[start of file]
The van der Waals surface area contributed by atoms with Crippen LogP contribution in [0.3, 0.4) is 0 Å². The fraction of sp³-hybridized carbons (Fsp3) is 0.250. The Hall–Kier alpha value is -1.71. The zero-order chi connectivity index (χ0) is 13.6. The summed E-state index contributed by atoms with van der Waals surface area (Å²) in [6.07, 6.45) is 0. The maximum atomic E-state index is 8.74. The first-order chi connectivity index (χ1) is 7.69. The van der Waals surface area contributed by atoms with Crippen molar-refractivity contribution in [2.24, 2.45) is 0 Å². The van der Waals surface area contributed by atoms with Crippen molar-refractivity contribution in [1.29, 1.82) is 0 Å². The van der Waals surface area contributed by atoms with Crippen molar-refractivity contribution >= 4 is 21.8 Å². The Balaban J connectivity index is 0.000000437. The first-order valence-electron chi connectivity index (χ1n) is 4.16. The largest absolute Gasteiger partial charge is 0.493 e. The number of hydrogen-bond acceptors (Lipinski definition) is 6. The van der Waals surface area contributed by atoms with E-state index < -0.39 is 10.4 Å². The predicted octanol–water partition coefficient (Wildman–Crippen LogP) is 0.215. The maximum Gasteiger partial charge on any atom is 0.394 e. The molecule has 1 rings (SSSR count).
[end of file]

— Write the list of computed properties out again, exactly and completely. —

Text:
The van der Waals surface area contributed by atoms with Crippen LogP contribution in [0.3, 0.4) is 0 Å². The fraction of sp³-hybridized carbons (Fsp3) is 0.250. The Hall–Kier alpha value is -1.71. The zero-order chi connectivity index (χ0) is 13.6. The summed E-state index contributed by atoms with van der Waals surface area (Å²) in [6.07, 6.45) is 0. The maximum atomic E-state index is 8.74. The first-order chi connectivity index (χ1) is 7.69. The van der Waals surface area contributed by atoms with Crippen molar-refractivity contribution in [2.24, 2.45) is 0 Å². The van der Waals surface area contributed by atoms with Crippen molar-refractivity contribution in [1.29, 1.82) is 0 Å². The van der Waals surface area contributed by atoms with Crippen molar-refractivity contribution >= 4 is 21.8 Å². The Balaban J connectivity index is 0.000000437. The first-order valence-electron chi connectivity index (χ1n) is 4.16. The largest absolute Gasteiger partial charge is 0.493 e. The number of hydrogen-bond acceptors (Lipinski definition) is 6. The van der Waals surface area contributed by atoms with E-state index < -0.39 is 10.4 Å². The predicted octanol–water partition coefficient (Wildman–Crippen LogP) is 0.215. The maximum Gasteiger partial charge on any atom is 0.394 e. The molecule has 1 rings (SSSR count).